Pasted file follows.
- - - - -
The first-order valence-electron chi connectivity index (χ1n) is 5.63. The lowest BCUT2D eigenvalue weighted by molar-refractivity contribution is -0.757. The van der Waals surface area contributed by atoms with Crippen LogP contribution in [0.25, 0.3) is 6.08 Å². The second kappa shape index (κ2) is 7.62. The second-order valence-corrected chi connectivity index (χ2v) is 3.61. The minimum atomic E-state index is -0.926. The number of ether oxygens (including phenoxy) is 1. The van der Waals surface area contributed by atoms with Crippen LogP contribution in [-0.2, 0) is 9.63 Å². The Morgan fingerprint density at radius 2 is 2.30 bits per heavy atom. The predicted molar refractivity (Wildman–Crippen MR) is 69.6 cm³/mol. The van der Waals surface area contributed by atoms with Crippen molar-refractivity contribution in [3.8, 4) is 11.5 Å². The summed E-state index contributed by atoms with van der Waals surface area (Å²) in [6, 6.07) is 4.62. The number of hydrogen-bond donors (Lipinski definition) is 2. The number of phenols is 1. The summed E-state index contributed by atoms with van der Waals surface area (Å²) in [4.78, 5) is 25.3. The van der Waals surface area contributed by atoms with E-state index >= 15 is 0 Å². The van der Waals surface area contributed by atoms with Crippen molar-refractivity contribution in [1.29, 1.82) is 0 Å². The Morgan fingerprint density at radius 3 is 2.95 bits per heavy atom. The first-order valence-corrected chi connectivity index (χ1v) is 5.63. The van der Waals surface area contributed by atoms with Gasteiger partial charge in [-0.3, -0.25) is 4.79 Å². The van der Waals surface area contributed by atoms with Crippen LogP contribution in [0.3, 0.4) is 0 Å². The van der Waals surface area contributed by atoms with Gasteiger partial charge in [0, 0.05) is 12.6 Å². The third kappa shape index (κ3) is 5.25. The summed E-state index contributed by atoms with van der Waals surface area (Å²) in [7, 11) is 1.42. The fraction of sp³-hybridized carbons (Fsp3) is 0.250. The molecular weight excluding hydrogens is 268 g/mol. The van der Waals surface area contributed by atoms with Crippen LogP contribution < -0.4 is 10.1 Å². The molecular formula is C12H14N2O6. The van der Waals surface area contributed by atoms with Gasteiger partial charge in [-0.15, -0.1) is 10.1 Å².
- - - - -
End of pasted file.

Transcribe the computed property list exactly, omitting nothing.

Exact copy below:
The first-order valence-electron chi connectivity index (χ1n) is 5.63. The lowest BCUT2D eigenvalue weighted by molar-refractivity contribution is -0.757. The van der Waals surface area contributed by atoms with Crippen LogP contribution in [0.25, 0.3) is 6.08 Å². The second kappa shape index (κ2) is 7.62. The second-order valence-corrected chi connectivity index (χ2v) is 3.61. The minimum atomic E-state index is -0.926. The number of ether oxygens (including phenoxy) is 1. The van der Waals surface area contributed by atoms with Crippen LogP contribution in [-0.2, 0) is 9.63 Å². The Morgan fingerprint density at radius 2 is 2.30 bits per heavy atom. The predicted molar refractivity (Wildman–Crippen MR) is 69.6 cm³/mol. The van der Waals surface area contributed by atoms with Crippen molar-refractivity contribution in [3.8, 4) is 11.5 Å². The summed E-state index contributed by atoms with van der Waals surface area (Å²) in [6, 6.07) is 4.62. The number of hydrogen-bond donors (Lipinski definition) is 2. The number of phenols is 1. The summed E-state index contributed by atoms with van der Waals surface area (Å²) in [4.78, 5) is 25.3. The van der Waals surface area contributed by atoms with E-state index >= 15 is 0 Å². The van der Waals surface area contributed by atoms with Crippen molar-refractivity contribution in [1.29, 1.82) is 0 Å². The Morgan fingerprint density at radius 3 is 2.95 bits per heavy atom. The first-order valence-corrected chi connectivity index (χ1v) is 5.63. The van der Waals surface area contributed by atoms with Gasteiger partial charge in [-0.3, -0.25) is 4.79 Å². The van der Waals surface area contributed by atoms with Crippen LogP contribution in [0.3, 0.4) is 0 Å². The van der Waals surface area contributed by atoms with Gasteiger partial charge in [0, 0.05) is 12.6 Å². The third kappa shape index (κ3) is 5.25. The summed E-state index contributed by atoms with van der Waals surface area (Å²) in [7, 11) is 1.42. The fraction of sp³-hybridized carbons (Fsp3) is 0.250. The molecular weight excluding hydrogens is 268 g/mol. The van der Waals surface area contributed by atoms with Crippen LogP contribution < -0.4 is 10.1 Å². The molecular formula is C12H14N2O6. The van der Waals surface area contributed by atoms with Gasteiger partial charge in [-0.15, -0.1) is 10.1 Å².